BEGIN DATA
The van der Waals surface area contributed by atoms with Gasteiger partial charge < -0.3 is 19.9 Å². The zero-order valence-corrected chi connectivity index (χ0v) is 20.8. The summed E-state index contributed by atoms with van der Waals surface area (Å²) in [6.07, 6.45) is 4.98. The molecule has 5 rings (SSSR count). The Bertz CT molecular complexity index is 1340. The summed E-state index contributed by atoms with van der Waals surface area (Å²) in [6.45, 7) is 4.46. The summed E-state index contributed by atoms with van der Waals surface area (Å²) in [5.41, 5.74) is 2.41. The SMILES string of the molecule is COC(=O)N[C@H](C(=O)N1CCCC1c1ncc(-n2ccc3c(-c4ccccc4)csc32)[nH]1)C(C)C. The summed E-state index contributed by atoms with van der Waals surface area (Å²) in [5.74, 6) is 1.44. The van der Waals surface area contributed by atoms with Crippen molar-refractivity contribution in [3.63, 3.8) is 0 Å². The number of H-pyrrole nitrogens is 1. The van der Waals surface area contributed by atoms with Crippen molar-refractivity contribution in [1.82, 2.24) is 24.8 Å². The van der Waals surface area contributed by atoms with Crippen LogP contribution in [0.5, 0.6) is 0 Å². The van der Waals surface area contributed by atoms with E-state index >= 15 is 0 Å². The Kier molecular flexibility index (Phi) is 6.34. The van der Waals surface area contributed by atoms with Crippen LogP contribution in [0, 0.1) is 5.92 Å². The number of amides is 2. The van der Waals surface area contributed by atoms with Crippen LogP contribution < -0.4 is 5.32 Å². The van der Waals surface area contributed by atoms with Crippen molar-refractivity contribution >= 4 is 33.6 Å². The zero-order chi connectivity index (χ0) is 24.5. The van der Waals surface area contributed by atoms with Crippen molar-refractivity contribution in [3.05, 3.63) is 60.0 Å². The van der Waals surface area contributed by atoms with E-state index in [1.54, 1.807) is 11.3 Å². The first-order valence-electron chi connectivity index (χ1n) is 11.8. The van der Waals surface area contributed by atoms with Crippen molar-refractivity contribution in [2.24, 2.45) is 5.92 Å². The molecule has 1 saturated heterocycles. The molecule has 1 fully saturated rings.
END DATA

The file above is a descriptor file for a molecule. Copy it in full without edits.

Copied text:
The van der Waals surface area contributed by atoms with Gasteiger partial charge < -0.3 is 19.9 Å². The zero-order valence-corrected chi connectivity index (χ0v) is 20.8. The summed E-state index contributed by atoms with van der Waals surface area (Å²) in [6.07, 6.45) is 4.98. The molecule has 5 rings (SSSR count). The Bertz CT molecular complexity index is 1340. The summed E-state index contributed by atoms with van der Waals surface area (Å²) in [6.45, 7) is 4.46. The summed E-state index contributed by atoms with van der Waals surface area (Å²) in [5.41, 5.74) is 2.41. The SMILES string of the molecule is COC(=O)N[C@H](C(=O)N1CCCC1c1ncc(-n2ccc3c(-c4ccccc4)csc32)[nH]1)C(C)C. The summed E-state index contributed by atoms with van der Waals surface area (Å²) in [5.74, 6) is 1.44. The van der Waals surface area contributed by atoms with Crippen molar-refractivity contribution in [3.63, 3.8) is 0 Å². The number of H-pyrrole nitrogens is 1. The van der Waals surface area contributed by atoms with Crippen molar-refractivity contribution in [1.82, 2.24) is 24.8 Å². The van der Waals surface area contributed by atoms with Crippen LogP contribution in [0.5, 0.6) is 0 Å². The van der Waals surface area contributed by atoms with E-state index >= 15 is 0 Å². The Kier molecular flexibility index (Phi) is 6.34. The van der Waals surface area contributed by atoms with Crippen LogP contribution in [0, 0.1) is 5.92 Å². The number of amides is 2. The van der Waals surface area contributed by atoms with Crippen LogP contribution < -0.4 is 5.32 Å². The van der Waals surface area contributed by atoms with Crippen molar-refractivity contribution >= 4 is 33.6 Å². The zero-order chi connectivity index (χ0) is 24.5. The van der Waals surface area contributed by atoms with Crippen molar-refractivity contribution in [3.05, 3.63) is 60.0 Å². The van der Waals surface area contributed by atoms with E-state index in [1.54, 1.807) is 11.3 Å². The first-order valence-electron chi connectivity index (χ1n) is 11.8. The van der Waals surface area contributed by atoms with Crippen molar-refractivity contribution in [2.24, 2.45) is 5.92 Å². The molecule has 1 saturated heterocycles. The molecule has 1 fully saturated rings.